Photograph courtesy Jesse Allen, NASA Earth Observatory
Published February 19, 2010
Surprising as the picture may be, the simultaneous eruptions of the Kamchatka Peninsula's Klyuchevskaya and Bezymianny volcanoes isn't all that shocking, according to geologist James Quick of Southern Methodist University in Texas.
"Kamkatcha [map] volcanoes are very active, so it's not uncommon for more than one of these volcanoes to be erupting at the same time," Quick said.
In fact, the volcanoes' close proximity makes it more, not less, likely that they'd explode in unison, he said.
Though there's no "great pool or pipe of lava connecting them," he said, the volcanoes lie above the same active subduction zone, an area where one tectonic plate is diving under another. So if the gnashing of the plates sends heat, lava, gas, or ash up through the earth toward one of the volcanoes, chances are the other might get it too. (See plate tectonics pictures.)
Among the Most Active Volcanoes on Earth
The recent simultaneous eruption began on February 11, when 16,000-foot-tall (4,835-meter-tall) Klyuchevskaya erupted.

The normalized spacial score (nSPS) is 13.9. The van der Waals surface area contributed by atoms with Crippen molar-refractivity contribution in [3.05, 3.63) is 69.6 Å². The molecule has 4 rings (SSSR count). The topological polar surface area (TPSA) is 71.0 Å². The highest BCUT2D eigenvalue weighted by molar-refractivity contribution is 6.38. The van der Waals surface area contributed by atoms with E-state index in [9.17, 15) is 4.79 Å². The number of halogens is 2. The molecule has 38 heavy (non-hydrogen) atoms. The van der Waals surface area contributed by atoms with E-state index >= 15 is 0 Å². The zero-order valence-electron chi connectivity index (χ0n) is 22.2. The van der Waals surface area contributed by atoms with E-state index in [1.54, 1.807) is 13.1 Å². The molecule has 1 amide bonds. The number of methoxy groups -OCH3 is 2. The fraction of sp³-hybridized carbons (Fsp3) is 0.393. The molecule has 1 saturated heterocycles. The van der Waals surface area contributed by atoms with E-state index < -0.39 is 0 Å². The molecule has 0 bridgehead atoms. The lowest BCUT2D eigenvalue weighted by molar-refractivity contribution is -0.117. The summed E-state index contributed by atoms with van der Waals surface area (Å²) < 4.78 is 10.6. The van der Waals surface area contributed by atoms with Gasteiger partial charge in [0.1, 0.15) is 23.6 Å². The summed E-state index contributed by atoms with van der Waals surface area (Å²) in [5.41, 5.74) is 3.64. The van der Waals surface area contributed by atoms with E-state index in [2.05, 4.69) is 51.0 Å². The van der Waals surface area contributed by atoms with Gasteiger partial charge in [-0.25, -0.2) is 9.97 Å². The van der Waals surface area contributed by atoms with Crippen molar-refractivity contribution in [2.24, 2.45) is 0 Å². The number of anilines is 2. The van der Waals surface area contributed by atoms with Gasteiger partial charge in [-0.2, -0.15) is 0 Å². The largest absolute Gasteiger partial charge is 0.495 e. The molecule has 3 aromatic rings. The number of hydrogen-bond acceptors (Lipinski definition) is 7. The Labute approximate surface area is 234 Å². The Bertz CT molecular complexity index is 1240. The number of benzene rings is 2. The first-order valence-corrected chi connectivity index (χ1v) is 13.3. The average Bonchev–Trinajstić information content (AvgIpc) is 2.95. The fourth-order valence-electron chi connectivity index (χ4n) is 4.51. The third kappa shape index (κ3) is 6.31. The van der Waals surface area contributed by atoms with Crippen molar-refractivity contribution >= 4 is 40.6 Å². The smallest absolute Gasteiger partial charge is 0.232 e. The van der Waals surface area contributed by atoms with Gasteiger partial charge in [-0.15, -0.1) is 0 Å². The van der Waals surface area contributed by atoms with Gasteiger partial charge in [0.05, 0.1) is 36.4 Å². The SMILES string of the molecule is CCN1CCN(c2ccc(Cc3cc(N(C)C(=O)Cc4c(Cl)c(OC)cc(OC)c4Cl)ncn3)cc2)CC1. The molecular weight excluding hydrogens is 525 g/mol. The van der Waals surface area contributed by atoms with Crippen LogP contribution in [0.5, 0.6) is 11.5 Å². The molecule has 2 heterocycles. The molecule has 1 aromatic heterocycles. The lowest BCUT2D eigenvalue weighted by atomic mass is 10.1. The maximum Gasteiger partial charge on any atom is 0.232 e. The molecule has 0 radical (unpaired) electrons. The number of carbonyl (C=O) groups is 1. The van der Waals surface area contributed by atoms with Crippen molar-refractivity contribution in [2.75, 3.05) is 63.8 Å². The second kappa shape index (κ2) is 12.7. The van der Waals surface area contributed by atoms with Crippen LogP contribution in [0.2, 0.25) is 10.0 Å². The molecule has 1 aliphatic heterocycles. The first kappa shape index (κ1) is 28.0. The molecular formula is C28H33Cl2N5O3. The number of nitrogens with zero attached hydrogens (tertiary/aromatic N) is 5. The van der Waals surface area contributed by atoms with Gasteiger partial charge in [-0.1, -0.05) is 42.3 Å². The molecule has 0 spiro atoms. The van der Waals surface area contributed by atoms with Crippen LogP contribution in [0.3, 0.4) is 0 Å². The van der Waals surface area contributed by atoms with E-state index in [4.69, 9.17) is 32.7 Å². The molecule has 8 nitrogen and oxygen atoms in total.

Scorching lumps of rock shot more than 1,000 feet (300 meters) into the air, and tall plumes of gas and steam billowed up to 20,000 feet (6 kilometers) above sea level.
Around the same time, 9,500-foot-tall (2,882-meter-tall) Bezymianny was sending up plumes that were smaller and thinner than its neighbor's but still dangerous to low-flying aircraft.
Volcanoes on Kamkatcha are among the most active anywhere on Earth, in part because they lie along the Pacific Ring of Fire—an seismically active arc stretching roughly northward from Chile to Alaska, then westward to Japan and southward to the South Pacific.
Twenty Volcanoes Erupting Right Now?
On a global scale, simultaneous volcanic eruption is a constant.
According to the Smithsonian Institution's Global Volcanism Program, there are about 20 volcanic eruptions happening at any given moment. Some, like Italy's Stromboli volcano, have been erupting continuously for more than a thousand years.
"At one point in 2005, there were five eruptions within the United States all happening at the same time," Quick said.
How to Feed Our Growing Planet
National Geographic explores how we can feed the growing population without overwhelming the planet in our food series.
The Innovators Project
After achieving nuclear fusion at age 14, Taylor, now 19, is working with subatomic particles for solutions to nuclear terrorism and cancer.
These embryonic fish are transparent, making it easy to watch their brain cells in action. by Virginia Hughes
Latest News Video
The nation's most complete Tyrannosaurus rex specimen is taking a 2,000-mile road trip from Montana to its new home in Washington, D.C.